How to make more out of the little you might have
Whether you are a beginner or experienced in CAT tools and TMS, when you start a project in memoQ you first focus on importing your documents, setting up your translation memories, and organizing your terminology. And then of course on getting the project translated, checked, and delivered on time. You may have seen the LiveDocs section in your projects but do you know how and when to use LiveDocs? Peter Reynold’s blog post on alignment in LiveDocs covers one aspect and this post expands on that.
LiveDocs can be described as an additional ‘bucket’ where you put everything even tangentially connected to your project. Or client. Or domain. And it really is quick. As in Live.
Here is an example. You have a separate LiveDocs corpus for your client AimHigher. It contains some monolingual brochures on the client’s newest product PerfectAim; bilingual documents of their past translations about their other products, SuperAim and AimPlus; or alignments of their previously translated source and target language documents. And then you also have a separate LiveDocs corpus for a domain called ‘productivity’ (e.g., productivity software, apps, strategies, books, systems, etc.) that contains other references: longer documents in the source and/or the target language, images, videos, bilingual files, etc. When you create a project for this client and in this domain, you can include both corpora.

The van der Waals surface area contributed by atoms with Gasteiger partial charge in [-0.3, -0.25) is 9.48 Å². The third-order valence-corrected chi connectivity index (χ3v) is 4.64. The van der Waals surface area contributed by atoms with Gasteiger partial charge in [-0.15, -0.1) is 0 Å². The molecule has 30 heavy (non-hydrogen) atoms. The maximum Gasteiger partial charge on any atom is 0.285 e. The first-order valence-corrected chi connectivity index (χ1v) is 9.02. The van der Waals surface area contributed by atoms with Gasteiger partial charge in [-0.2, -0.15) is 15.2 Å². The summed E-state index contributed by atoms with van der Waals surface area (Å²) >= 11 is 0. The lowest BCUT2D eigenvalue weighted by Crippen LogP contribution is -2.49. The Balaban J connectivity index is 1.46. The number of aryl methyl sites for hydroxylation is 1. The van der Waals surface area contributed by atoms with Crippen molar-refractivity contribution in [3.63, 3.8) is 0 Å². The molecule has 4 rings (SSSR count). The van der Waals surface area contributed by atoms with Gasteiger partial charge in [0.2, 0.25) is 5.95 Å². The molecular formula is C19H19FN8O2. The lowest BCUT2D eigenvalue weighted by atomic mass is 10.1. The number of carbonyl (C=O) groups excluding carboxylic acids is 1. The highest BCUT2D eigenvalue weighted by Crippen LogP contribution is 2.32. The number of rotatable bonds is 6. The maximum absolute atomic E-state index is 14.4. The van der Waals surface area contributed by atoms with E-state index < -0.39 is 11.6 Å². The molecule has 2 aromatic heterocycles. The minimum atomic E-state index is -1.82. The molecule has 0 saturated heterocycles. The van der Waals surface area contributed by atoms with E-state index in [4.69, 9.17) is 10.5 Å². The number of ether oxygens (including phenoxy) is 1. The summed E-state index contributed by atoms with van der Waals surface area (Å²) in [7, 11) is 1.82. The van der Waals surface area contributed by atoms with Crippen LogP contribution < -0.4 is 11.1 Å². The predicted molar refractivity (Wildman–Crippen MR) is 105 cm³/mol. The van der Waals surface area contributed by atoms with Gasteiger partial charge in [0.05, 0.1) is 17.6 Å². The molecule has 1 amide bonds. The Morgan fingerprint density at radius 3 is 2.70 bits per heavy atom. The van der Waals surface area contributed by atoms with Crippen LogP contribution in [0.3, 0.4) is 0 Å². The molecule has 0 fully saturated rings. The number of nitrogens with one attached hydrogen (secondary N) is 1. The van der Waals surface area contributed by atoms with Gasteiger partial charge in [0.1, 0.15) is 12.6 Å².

LiveDocs not only allows you to use Concordance and search for more context for your translations. Probably its most important business use in translation management is to serve as an additional source of matches. Bilingual documents and memoQ alignments in LiveDocs can be included in pre-translation just like regular TMs, displaying matches with a match rate just like regular TMs. LiveDocs corpora simplify work for translators and save time and reduce costs for project managers.